Pa. Hospital Consolidation Continues With Penn Medicine-Doylestown Deal

Jan. 12, 2024
If deal is completed, the 247-bed Doylestown Hospital in Bucks County would become the seventh Penn Medicine hospital

Just weeks after Philadelphia-based Jefferson Health and Allentown, Pa.-based Lehigh Valley Health Network (LVHN) announced plans to merge, the University of Pennsylvania Health System (UPHS) and Doylestown Health leaders announced plans for the Bucks County health system to become part of Penn Medicine.

Doylestown Health is a not-for-profit, clinically integrated network of care, with its flagship being 247-bed Doylestown Hospital, which would become the seventh Penn Medicine hospital. In addition to its three Philadelphia hospitals — the Hospital of the University of Pennsylvania, Penn Presbyterian Medical Center, and Pennsylvania Hospital — Chester County Hospital, Lancaster General Health, and Princeton Health are part of UPHS, having joined in 2013, 2015, and 2018, respectively.

“Penn Medicine aims to provide options for patients everywhere in our region, no matter where they live. From receiving primary care and having a baby to undergoing orthopedic surgery or receiving complex treatment for cancer or heart disease, we want it to be easy for patients to choose Penn Medicine across their lifespan,” said UPHS CEO Kevin Mahoney, in a statement. “We are excited to explore this opportunity with Doylestown Health, which has a strong, historic commitment to patients in the Northern region of the areas we serve.”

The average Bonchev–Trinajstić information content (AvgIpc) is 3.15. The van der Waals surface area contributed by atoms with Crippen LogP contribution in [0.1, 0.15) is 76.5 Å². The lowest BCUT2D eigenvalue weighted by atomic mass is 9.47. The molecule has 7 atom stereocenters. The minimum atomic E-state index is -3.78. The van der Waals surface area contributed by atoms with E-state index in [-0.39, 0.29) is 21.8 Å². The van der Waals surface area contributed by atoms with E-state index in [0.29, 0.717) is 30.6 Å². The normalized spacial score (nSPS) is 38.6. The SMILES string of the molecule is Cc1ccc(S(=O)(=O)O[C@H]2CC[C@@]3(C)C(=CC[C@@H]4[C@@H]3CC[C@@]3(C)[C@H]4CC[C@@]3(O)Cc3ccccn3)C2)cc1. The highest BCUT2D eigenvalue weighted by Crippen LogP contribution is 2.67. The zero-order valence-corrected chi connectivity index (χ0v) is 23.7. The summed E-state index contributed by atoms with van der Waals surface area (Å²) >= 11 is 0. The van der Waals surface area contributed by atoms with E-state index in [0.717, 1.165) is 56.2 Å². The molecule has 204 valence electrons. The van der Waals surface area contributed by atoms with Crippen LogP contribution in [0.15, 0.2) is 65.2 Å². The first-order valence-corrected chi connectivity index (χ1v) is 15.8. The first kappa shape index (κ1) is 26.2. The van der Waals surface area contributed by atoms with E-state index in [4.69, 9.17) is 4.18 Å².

The organizations said the new partnership will build upon existing clinical integration between UPHS and Doylestown Health. Penn Radiation Oncology at Doylestown, for instance, opened in 2011 and delivers care for more than 400 patients each year. For more than a decade, Doylestown Hospital has been part of the Penn Cancer Network, a group of hospitals and physician practices throughout the greater Philadelphia region collaborating with Penn Medicine's Abramson Cancer Center to provide expanded access to treatments and clinical trials. 

Penn Medicine noted that the announcement of the proposed partnership is a preliminary step in a process that will last several months. Once due diligence is completed and definitive agreements have been signed, the plans will be reviewed by all necessary federal and state regulators. 

The same holds true for the Jefferson-Lehigh Valley deal. That combined system would operate 30 hospitals and more than 700 sites of care, supported by more than 62,000 employed faculty, clinicians and staff in Eastern Pennsylvania and Southern New Jersey.

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